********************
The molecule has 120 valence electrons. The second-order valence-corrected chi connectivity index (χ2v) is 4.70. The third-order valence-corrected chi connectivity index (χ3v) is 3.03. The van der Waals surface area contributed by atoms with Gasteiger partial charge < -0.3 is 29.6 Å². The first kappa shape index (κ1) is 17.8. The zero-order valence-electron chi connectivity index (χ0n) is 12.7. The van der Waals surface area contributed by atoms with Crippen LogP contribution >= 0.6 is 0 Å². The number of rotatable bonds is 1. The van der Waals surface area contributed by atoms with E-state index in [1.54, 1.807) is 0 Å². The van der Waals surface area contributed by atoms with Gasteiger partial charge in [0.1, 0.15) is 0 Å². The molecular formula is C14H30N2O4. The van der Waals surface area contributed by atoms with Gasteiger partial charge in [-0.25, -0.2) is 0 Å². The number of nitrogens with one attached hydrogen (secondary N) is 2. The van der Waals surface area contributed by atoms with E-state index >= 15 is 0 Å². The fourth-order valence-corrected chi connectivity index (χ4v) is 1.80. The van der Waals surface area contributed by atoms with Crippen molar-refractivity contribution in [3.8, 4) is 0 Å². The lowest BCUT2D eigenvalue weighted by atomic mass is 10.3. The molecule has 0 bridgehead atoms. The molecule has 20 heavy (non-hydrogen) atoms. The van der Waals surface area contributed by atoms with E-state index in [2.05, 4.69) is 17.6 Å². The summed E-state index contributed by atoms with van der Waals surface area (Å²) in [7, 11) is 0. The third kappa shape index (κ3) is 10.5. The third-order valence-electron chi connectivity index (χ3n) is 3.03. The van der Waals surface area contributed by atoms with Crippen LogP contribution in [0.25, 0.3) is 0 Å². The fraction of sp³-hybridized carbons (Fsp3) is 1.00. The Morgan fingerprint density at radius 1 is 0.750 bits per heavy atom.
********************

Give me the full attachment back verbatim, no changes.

The molecule has 120 valence electrons. The second-order valence-corrected chi connectivity index (χ2v) is 4.70. The third-order valence-corrected chi connectivity index (χ3v) is 3.03. The van der Waals surface area contributed by atoms with Gasteiger partial charge < -0.3 is 29.6 Å². The first kappa shape index (κ1) is 17.8. The zero-order valence-electron chi connectivity index (χ0n) is 12.7. The van der Waals surface area contributed by atoms with Crippen LogP contribution >= 0.6 is 0 Å². The number of rotatable bonds is 1. The van der Waals surface area contributed by atoms with E-state index in [1.54, 1.807) is 0 Å². The van der Waals surface area contributed by atoms with Gasteiger partial charge in [0.1, 0.15) is 0 Å². The molecular formula is C14H30N2O4. The van der Waals surface area contributed by atoms with Gasteiger partial charge in [-0.25, -0.2) is 0 Å². The number of nitrogens with one attached hydrogen (secondary N) is 2. The van der Waals surface area contributed by atoms with E-state index >= 15 is 0 Å². The fourth-order valence-corrected chi connectivity index (χ4v) is 1.80. The van der Waals surface area contributed by atoms with Crippen molar-refractivity contribution in [3.8, 4) is 0 Å². The lowest BCUT2D eigenvalue weighted by atomic mass is 10.3. The molecule has 0 bridgehead atoms. The molecule has 20 heavy (non-hydrogen) atoms. The van der Waals surface area contributed by atoms with E-state index in [2.05, 4.69) is 17.6 Å². The summed E-state index contributed by atoms with van der Waals surface area (Å²) in [7, 11) is 0. The third kappa shape index (κ3) is 10.5. The third-order valence-electron chi connectivity index (χ3n) is 3.03. The van der Waals surface area contributed by atoms with Crippen LogP contribution in [0.25, 0.3) is 0 Å². The fraction of sp³-hybridized carbons (Fsp3) is 1.00. The Morgan fingerprint density at radius 1 is 0.750 bits per heavy atom.